February 28, 2022

How regulatory lapses fuel non-settlement of insurance claims

How regulatory lapses fuel non-settlement of insurance claims

By Rosemary Iwunze

The story of Alika Lauretta Romma, and others who have been waiting for more than two years to collect their claims from three cash strapped insurance firms mirrors the negative customer experience that discourages millions of Nigerians from patronising the industry.

Insurance penetration in Nigeria stood at 0.7 per cent of Gross Domestic Product, GDP, below the global and sub Saharan African average of 7.20 per cent and two per cent respectively.

A major factor responsible for low insurance penetration in the country is a culture of non settlement of claims by insurance companies.

A former staff and customer of the Niger Insurance Plc, Alika Lauretta Ronma has insurance policy No: PO9651 from Niger Insurance Plc with outstanding claims of N374,416.64 since January 2019.

According to her, the company has been under lock and key since 2020.

READ ALSO: Non-Claims Payment: Why we can’t revoke license of weak insurers — NAICOM

She said: “Till today, when I go to the Anthony branch where I bought the policy, I don’t even see anybody there.

“When I got to their head office, the security personnel told me that there was nobody to answer me and that all the staff were working from home.

“I worked with Niger Insurance before I resigned to work for another company and I picked some policies for some clients of mine.

“But when I resigned, I picked the policy for myself, so even my own claims and that of some other clients that I picked for are still pending.”

Pending claims

Further investigations showed that the list of customers going through the same experience with Niger Insurance include:  Mrs. Arymson Adeola Olufunke with policy No: PO6590 and N372,637.77 claims since March 2018;  Stephen Tiamiyu Olanrewaju with policy No: PO9648 and N383,536.64 as claims since January 2019;  Patricia Lucky Ikehi with policy No: PO11610 and N231,600.00k since August 2019;  and Obaro Agalabri Oghroro with policy No: PO13446 and N749,834.94k since November 2020.

Standard Alliance Insurance and IGI Insurance are also examples of companies failing in their obligation to settle insurance claims.

Mr. Tope Awe, a retiree has a life policy SIP/14/0005402/IKJ with Standard Alliance Insurance. The policy matured in 2019, the discharge voucher to settle the claims has been given to Awe, but the money has not been released.

“My discharge voucher has been signed since 2019, but I have not seen any money. Standard Alliance hasn’t yet paid me. I have called tirelessly but to no avail. I am an old man, do they want me to die and leave my entitlements behind?” Awe told Vanguard.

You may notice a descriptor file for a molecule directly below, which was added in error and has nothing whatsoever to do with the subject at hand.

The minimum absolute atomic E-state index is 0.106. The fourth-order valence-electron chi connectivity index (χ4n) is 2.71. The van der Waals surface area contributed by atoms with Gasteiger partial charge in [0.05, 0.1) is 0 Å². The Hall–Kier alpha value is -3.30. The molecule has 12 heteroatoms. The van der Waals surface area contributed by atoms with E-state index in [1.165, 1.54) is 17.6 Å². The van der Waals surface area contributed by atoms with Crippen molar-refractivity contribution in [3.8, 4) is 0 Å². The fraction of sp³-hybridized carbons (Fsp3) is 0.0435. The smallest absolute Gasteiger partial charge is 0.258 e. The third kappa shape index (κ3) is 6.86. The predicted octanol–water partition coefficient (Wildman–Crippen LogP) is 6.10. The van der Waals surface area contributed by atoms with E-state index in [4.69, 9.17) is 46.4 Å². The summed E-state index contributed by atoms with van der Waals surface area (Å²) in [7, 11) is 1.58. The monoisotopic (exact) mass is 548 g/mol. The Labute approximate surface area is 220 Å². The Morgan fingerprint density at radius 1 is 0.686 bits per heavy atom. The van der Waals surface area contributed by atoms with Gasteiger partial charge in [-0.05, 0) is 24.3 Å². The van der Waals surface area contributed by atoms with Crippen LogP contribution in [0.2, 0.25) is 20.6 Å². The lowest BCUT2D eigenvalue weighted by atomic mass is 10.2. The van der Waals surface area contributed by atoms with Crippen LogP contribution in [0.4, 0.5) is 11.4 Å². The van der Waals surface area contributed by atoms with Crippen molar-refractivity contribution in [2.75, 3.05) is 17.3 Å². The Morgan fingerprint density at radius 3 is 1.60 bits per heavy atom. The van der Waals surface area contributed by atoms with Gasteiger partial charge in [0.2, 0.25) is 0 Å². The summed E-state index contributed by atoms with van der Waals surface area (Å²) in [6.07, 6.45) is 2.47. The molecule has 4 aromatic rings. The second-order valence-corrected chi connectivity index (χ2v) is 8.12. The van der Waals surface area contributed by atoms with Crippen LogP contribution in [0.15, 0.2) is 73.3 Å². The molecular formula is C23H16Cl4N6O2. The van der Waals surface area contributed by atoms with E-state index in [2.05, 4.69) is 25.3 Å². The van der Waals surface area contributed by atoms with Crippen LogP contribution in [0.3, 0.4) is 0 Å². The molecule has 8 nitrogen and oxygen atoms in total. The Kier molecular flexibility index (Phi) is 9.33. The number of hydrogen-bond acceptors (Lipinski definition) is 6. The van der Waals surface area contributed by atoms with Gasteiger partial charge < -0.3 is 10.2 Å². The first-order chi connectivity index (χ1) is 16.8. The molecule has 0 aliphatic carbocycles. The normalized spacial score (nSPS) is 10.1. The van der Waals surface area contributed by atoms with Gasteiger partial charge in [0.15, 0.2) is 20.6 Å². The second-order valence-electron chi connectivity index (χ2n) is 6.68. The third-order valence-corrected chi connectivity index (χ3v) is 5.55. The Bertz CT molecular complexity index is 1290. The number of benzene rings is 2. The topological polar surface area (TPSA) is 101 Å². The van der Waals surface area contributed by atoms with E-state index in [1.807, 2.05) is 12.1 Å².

Vanguard investigations further revealed that there is no end in sight to the waiting of Awe, Alika and others, as the three insurance companies, though acknowledge their indebtedness, said they are cash strapped and their ability to pay is dependent on how soon they can attract fresh funds from investors or through sale of some of their assets.

Speaking for IGI, the Corporate Affairs Manager, Mr. Steve Ilo said that the company is on the verge of selling off some assets to have some cash flow. According to him, once the cash is available, the outstanding claims will definitely be settled.

For Niger Insurance, Head of Marketing, Mohammed Garba said that the company is working round the clock to pay its claimants and it is hopeful that the company will bounce back very soon.

For Standard Alliance, a top director in the company, who pleaded anonymity, told Vanguard that the company is making moves to recapitalise and once they get new investors to pump in money into the firm, all outstanding claims will be settled.

Industry response

However, the Nigeria Insurance Association, NIA, the umbrella body of insurance firms in the country, considers the explanations of the three firms unacceptable. Hence, six months ago the Association suspended the three troubled firms from its membership.

In the same vein, the Nigerian Council of Registered Insurance Brokers, NCRIB, the umbrella body of insurance brokers, directed its members to stop further business with the affected companies.

According to NIA, the expulsion became a necessity on the back of default obligations to policyholders, thus negating the principles of insurance.

Chairman of NIA, Mr. Ganiyu Musa noted that the Association would continue to take measures against erring members in order to reinforce the stand of the organisation and insurance generally, on the importance of claim payment.

He said: “We have to be very harsh, as it were, now. We have an active committee on discipline and conflict resolution. The committee has been strengthened and empowered. We now go beyond the usual refrain or chastisement to taking active steps to discipline erring members.

“We believe it is very important to send the message to our members that when you carry the NIA badge, it should count for something.

“There is no amount of marketing that you can do, if the experience of the insured public is bad, then we cannot make progress in the insurance industry.

“We believe that after cleansing ourselves of bad image, we can go back to the public to say all the good things that insurance stands for,” Musa further said.

Similarly, Vanguard investigations reveal that the NCRIB has taken a stand that it will not jeopardise the trust customers have on the broking fraternity by taking any business to the companies that were suspended by NIA.